On Thursday, January 24, The Wood Brothers crossed another historic venue off of their “to-play” list. Since reopening in 2011, The Capitol Theatre in Port Chester, NY (also found on the National Register of Historic Landmarks) has regained its status as one of the Empire State’s most popular venues. While the band has left their mark on rooms from Buffalo to Brooklyn and all the spaces in between, January 2019 would be the first time they touched down at Jerry Garcia’s beloved Westchester digs.Thursday night’s gig was so significant to the trio that they offered a free live stream for fans across the country unable to attend. Priscilla Renea opened the show backed by her two-piece eclectic bandmates and thrilled the audience by singing some of her co-written worldwide hits. After meeting The Wood Brothers in Nashville while recording her debut solo album, Coloured, the boys asked her to join them on tour. Penning tunes popularized by Ke$ha, Rhianna, Mariah Carey and Fifth Harmony is a feat of its own, but after hearing her vocal range and seeing her stage presence, it is clear that there is more to Priscilla’s impressive skill set than making others famous. While already well-known to a southern audience, this was surely far from the last time fans will hear her name in the Northeast.The headlining neo-folk act showed up on stage around 9:30 p.m. and kicked off their thirsty Thursday show with “Stumbled In”. Not usually known for on-screen appearances, The Wood Brothers did not seem as loose as usual and instead stuck with a straightforward approach throughout most of the performance. Not veering into the realm of improvisation does have its benefits, however, as they played with clarity and focus from start to finish, tackling songs that encompassed their entire 14-year career.“This Is It” was the first of several songs throughout the setlist that can be found on the Grammy-nominated 2018 album, One Drop of Truth, which Oliver Wood calls, “The freest album we’ve done.” Smoke Ring Halo’s “Mary Anna” took the third spot in the set and was played with a faster tempo than usual—getting both the streaming audience and Capitol Theatre crowd moving. One reason fans continue flocking to Wood Brothers’ shows year after year is that the band likes to keep things fresh, for themselves and their audience. While the songs may never stretch to jam band levels of improvisation, the structures and approach to originals and covers alike are frequently modified from tour to tour. After Oliver gave a shout out to the opening act, “Pay Attention” was softly woven into the set. “Sky High” and “One Drop of Truth” were played back-to-back, and showed the range of roots featured of the newest album—the first with a southern-fried twang and the next with classic Americana notes. You can watch pro-shot video of the first few songs from the performance below via The Relix Channel.The Wood Brothers – The Capitol Theatre – 1/24/19After band intros, the three-piece band delicately played “Chocolate On My Tongue”, one of the first neo-folk original tunes that got them on the map in the mid-2000s. Since the debut of 2006’s Ways Not to Lose, Oliver and Chris Wood added the vital Jano Rix, who adds flavor to every studio and live recipe. On “Chocolate On My Tongue”, his backbeat drumming added an unexpected hip-hop spice to the slow-moving fan-favorite. The trio transitioned right into a high-energy “Trouble In Mind” which can be heard at a slower, more traditional tempo on the Live at the Barn recording. Once again showing their respect for the history of music, “Trouble In Mind” dates back to the 19th century and has been recorded by a myriad of artists from various genres long before Chris Wood ever picked up a bass.Keeping their eyes on the crowd and not the cameras, the band paired two Paradise (2015) originals together with “Raindrop” and “Snake Eyes”. Chris added heavy effects to the electric bass and took control as Oliver changed guitars midway through the latter. After some rocking Wood Brothers, the crew brought out their old-timey single microphone for the section of the show they refer to as, “O Wood Brother, Where Art Thou?” The rowdy members of the audience were shushed by Chris and the trio peacefully harmonized on “The Muse”. To continue their theme of pairing up songs from the same album, the band invited Priscilla back onstage for The Muse (2013) track “Sing About It”. Priscilla’s deep and soulful vocals got the crowd howling over the quietly-played tune and it was clear to even The Wood Brothers that she had stolen the spotlight during her guest appearance with them.Jano strapped on his personally invented instrument, the shuitar, for a hot version of “When I Was Young”. Although the band continues to stick to the one-set format, as soon as their traditional microphone gets put away, they tend to rage with a “second-set” renewed energy. “Where My Baby Might Be” was played with a True Detective title track feel as Chris delivered a super dank bass line that eerily bounced off the walls of The Cap. Aware of the crowd’s excitement, Chris rambunctiously hopped on Jano’s drum kit platform to rock out with his (un-blood-related) brother. Next up, Oliver cooled things down with “Postcards From Hell” and dedicated to the track to all the artists out there. In recent performances, “Honey Jar” has found the band running around stage like AC/DC, but in order to stay on-screen friendly, Oliver remained stationary for the set-closing rendition.The band chose the Jimmy Reed cover of “Big Boss Man” as the first half of the encore before launching into arguably their most iconic tune, “Luckiest Man.” An impressive aspect of the encore was Jano’s incredibly versatile playing. It is unclear if he is the lucky one to have such a talented family duo in his band or if they are lucky to have such a diverse one-man-band in theirs. At certain points during the cover and the original classic, it sounded like there were at least four artists on stage as Jano softly played keyboard with one hand and banged on the drums with the other. One thing cannot be denied—as the popularity of The Wood Brothers continues to grow, so does their talent.The Wood Brothers tour dates are currently scheduled nationwide through August. For a full list of upcoming dates, head to the band’s website. To find out if they win a “Best Americana Album” Grammy award for One Drop of Truth, tune into the ceremony on Sunday, February 10th.Setlist: The Wood Brothers | The Capitol Theatre | Port Chester, NY | 1/24/18Set I (9:26PM–10:48PM) : Stumbled In, This Is It, Mary Anna, Pay Attention, Sky High, One Drop of Truth, Chocolate On My Tongue> Trouble In Mind, Raindrop, Snake Eyes, The Muse, Sing About It, When I Was Young, Where My Baby Might Be, Shoofly Pie, Postcards From Hell, Honey JarEncore (10:51PM–11:00PM): Big Boss Man, Luckiest Man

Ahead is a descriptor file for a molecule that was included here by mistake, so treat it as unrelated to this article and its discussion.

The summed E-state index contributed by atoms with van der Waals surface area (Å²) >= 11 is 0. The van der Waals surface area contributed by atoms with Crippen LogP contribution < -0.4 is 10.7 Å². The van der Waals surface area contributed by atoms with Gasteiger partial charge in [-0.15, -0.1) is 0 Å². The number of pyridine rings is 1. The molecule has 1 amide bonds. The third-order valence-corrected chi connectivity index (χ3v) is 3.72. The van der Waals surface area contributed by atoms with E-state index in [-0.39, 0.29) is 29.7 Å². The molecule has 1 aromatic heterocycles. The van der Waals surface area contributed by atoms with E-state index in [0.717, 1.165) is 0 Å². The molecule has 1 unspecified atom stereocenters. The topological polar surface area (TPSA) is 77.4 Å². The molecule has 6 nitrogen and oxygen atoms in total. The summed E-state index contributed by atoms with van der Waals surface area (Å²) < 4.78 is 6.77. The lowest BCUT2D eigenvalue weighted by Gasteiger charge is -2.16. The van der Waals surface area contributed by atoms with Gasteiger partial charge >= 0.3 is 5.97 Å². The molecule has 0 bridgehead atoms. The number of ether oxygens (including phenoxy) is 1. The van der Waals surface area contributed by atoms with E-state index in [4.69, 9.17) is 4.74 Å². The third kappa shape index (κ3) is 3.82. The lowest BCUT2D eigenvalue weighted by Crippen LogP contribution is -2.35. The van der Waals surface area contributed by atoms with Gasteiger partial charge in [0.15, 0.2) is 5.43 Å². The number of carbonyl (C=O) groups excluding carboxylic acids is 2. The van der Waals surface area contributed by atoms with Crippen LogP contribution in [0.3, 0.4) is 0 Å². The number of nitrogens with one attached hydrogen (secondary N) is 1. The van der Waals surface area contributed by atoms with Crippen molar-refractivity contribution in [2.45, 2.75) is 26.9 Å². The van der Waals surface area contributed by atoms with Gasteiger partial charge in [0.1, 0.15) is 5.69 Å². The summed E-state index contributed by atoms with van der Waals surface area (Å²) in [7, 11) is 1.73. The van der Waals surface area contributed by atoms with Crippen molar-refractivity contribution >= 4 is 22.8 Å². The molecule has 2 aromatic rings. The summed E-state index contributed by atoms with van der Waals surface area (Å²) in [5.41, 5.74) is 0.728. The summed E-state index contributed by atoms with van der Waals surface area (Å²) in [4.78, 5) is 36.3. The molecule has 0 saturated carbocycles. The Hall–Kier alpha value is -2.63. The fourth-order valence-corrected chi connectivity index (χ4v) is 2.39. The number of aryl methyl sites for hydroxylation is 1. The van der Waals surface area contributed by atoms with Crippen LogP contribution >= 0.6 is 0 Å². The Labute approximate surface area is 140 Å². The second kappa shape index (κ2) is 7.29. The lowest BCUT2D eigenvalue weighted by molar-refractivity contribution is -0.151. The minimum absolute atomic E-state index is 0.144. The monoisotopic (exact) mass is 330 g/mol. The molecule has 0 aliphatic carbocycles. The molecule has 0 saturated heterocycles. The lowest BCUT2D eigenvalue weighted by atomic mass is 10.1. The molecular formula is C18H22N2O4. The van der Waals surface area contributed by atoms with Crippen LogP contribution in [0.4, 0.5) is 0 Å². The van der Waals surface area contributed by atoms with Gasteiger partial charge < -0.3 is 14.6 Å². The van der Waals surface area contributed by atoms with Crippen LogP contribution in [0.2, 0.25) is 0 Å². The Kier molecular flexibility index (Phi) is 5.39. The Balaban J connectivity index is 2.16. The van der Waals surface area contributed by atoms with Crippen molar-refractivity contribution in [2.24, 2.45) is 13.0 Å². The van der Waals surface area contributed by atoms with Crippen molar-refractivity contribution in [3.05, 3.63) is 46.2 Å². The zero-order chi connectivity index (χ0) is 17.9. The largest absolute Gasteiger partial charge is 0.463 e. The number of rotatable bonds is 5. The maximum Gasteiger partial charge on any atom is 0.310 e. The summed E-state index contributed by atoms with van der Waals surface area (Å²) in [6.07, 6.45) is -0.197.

As an undergraduate student in Brazil, Daniela Lourenco knew that she loved statistics and genetics, but she wasn’t sure where that passion would take her.Then an introductory course in animal breeding genetics — the same class she now teaches to undergraduates at the University of Georgia — set her on a path that has allowed her to collaborate with scientists around the world.“My husband (who is also an animal scientist) told me there was this very cool class called ‘Animal Breeding Genetics.’ He said, ‘It works a lot with both genetics and statistics. I think you’ll like it,’” Lourenco said.She took a plant genetics course too, but found livestock genetics much more exciting.“I like statistics and math and genetics, and this field combines everything,” she said. Lourenco, who first came to UGA to finish her doctoral research, serves as an assistant professor in the Department of Animal and Dairy Science. Her research focused on using big data analytics to improve livestock breeding, which is still her focus today.For years, breeders used information about an individual’s lineage and phenotypes to rate that animal’s breeding value. The advent of advanced genetics and genomic technology gave breeders access to thousands more data points to analyze before making breeding decisions.Lourenco helped to develop a one-step method for integrating genomic information about each animal with their phenotype and lineage information to produce a breeding value for each animal. She also helped implement this one-step method for the American Angus Association for both Angus and Charolais beef cattle, and she helped resolve one-step evaluations for dairy cattle, pigs, chicken and fish, including catfish and rainbow trout.Working with a team of geneticists and programmers in the UGA Animal Breeding and Genetics Group, she has helped to improve software that is used all over the world. Scientists often visit Athens, Georgia, to work with the group, and Lourenco now travels to consult and speak so often that, in a single year, she has earned enough airline miles to travel around the world almost three times.Currently, she’s working to refine software models for millions of animals and improve the accuracy of the estimated breeding values (EBVs) the models generate.“When EBVs are published, they are published with a measure of accuracy, and this accuracy is rated from 0 to 1,” she said. “We are trying to find a better way to estimate the accuracy of the EBVs. If we have small data, then we can calculate the accuracy easily, but we have large data. It is very costly, so we are trying to find a better way to approximate the accuracy to the EBV.”For more information about Lourenco’s work, visit the UGA Animal and Breeding Group website at nce.ads.uga.edu.